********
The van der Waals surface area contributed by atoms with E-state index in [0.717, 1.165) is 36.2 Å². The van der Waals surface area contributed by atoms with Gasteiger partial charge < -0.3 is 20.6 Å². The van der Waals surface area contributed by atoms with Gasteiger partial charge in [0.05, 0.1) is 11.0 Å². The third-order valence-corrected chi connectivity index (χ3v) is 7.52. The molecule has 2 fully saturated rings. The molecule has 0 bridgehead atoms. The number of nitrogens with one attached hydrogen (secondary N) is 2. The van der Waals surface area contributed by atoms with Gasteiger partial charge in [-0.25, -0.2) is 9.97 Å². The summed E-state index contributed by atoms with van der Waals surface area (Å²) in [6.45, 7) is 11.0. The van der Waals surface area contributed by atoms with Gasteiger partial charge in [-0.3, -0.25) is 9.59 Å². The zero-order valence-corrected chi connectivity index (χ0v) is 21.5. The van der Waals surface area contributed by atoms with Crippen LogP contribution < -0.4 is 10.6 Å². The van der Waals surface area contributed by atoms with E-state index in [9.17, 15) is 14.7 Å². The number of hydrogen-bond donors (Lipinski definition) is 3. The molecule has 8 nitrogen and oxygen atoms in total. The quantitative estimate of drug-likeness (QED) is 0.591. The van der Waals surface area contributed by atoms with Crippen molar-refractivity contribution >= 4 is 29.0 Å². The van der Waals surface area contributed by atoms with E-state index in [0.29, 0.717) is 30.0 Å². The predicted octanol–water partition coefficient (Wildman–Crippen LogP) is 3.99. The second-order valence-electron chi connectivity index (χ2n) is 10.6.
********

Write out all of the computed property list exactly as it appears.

The van der Waals surface area contributed by atoms with E-state index in [0.717, 1.165) is 36.2 Å². The van der Waals surface area contributed by atoms with Gasteiger partial charge < -0.3 is 20.6 Å². The van der Waals surface area contributed by atoms with Gasteiger partial charge in [0.05, 0.1) is 11.0 Å². The third-order valence-corrected chi connectivity index (χ3v) is 7.52. The molecule has 2 fully saturated rings. The molecule has 0 bridgehead atoms. The number of nitrogens with one attached hydrogen (secondary N) is 2. The van der Waals surface area contributed by atoms with Gasteiger partial charge in [-0.25, -0.2) is 9.97 Å². The summed E-state index contributed by atoms with van der Waals surface area (Å²) in [6.45, 7) is 11.0. The van der Waals surface area contributed by atoms with Gasteiger partial charge in [-0.3, -0.25) is 9.59 Å². The zero-order valence-corrected chi connectivity index (χ0v) is 21.5. The van der Waals surface area contributed by atoms with Crippen LogP contribution < -0.4 is 10.6 Å². The van der Waals surface area contributed by atoms with E-state index in [9.17, 15) is 14.7 Å². The number of hydrogen-bond donors (Lipinski definition) is 3. The molecule has 8 nitrogen and oxygen atoms in total. The quantitative estimate of drug-likeness (QED) is 0.591. The van der Waals surface area contributed by atoms with Crippen molar-refractivity contribution >= 4 is 29.0 Å². The van der Waals surface area contributed by atoms with E-state index in [0.29, 0.717) is 30.0 Å². The predicted octanol–water partition coefficient (Wildman–Crippen LogP) is 3.99. The second-order valence-electron chi connectivity index (χ2n) is 10.6.